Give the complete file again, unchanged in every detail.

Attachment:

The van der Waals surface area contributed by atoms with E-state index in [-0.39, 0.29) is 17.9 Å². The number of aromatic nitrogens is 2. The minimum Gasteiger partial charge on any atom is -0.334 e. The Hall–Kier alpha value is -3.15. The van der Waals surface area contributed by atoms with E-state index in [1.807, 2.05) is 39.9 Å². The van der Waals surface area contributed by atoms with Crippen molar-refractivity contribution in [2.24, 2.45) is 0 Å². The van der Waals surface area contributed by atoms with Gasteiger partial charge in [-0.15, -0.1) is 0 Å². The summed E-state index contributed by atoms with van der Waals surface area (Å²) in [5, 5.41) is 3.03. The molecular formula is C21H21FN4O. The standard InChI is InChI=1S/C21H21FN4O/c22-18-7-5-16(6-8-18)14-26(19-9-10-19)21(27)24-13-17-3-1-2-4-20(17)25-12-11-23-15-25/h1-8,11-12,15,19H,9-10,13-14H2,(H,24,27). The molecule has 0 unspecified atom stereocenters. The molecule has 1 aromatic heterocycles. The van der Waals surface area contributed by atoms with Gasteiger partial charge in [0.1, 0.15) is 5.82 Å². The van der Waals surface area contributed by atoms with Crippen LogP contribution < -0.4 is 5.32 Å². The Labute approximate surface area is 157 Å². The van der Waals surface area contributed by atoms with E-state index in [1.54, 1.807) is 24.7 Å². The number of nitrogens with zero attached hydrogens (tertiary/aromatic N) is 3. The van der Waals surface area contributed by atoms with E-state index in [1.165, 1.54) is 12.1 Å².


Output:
The van der Waals surface area contributed by atoms with E-state index in [-0.39, 0.29) is 17.9 Å². The number of aromatic nitrogens is 2. The minimum Gasteiger partial charge on any atom is -0.334 e. The Hall–Kier alpha value is -3.15. The van der Waals surface area contributed by atoms with E-state index in [1.807, 2.05) is 39.9 Å². The van der Waals surface area contributed by atoms with Crippen molar-refractivity contribution in [2.24, 2.45) is 0 Å². The van der Waals surface area contributed by atoms with Gasteiger partial charge in [-0.15, -0.1) is 0 Å². The summed E-state index contributed by atoms with van der Waals surface area (Å²) in [5, 5.41) is 3.03. The molecular formula is C21H21FN4O. The standard InChI is InChI=1S/C21H21FN4O/c22-18-7-5-16(6-8-18)14-26(19-9-10-19)21(27)24-13-17-3-1-2-4-20(17)25-12-11-23-15-25/h1-8,11-12,15,19H,9-10,13-14H2,(H,24,27). The molecule has 0 unspecified atom stereocenters. The molecule has 1 aromatic heterocycles. The van der Waals surface area contributed by atoms with Gasteiger partial charge in [0.1, 0.15) is 5.82 Å². The van der Waals surface area contributed by atoms with Crippen LogP contribution < -0.4 is 5.32 Å². The Labute approximate surface area is 157 Å². The van der Waals surface area contributed by atoms with E-state index in [1.54, 1.807) is 24.7 Å². The number of nitrogens with zero attached hydrogens (tertiary/aromatic N) is 3. The van der Waals surface area contributed by atoms with E-state index in [1.165, 1.54) is 12.1 Å².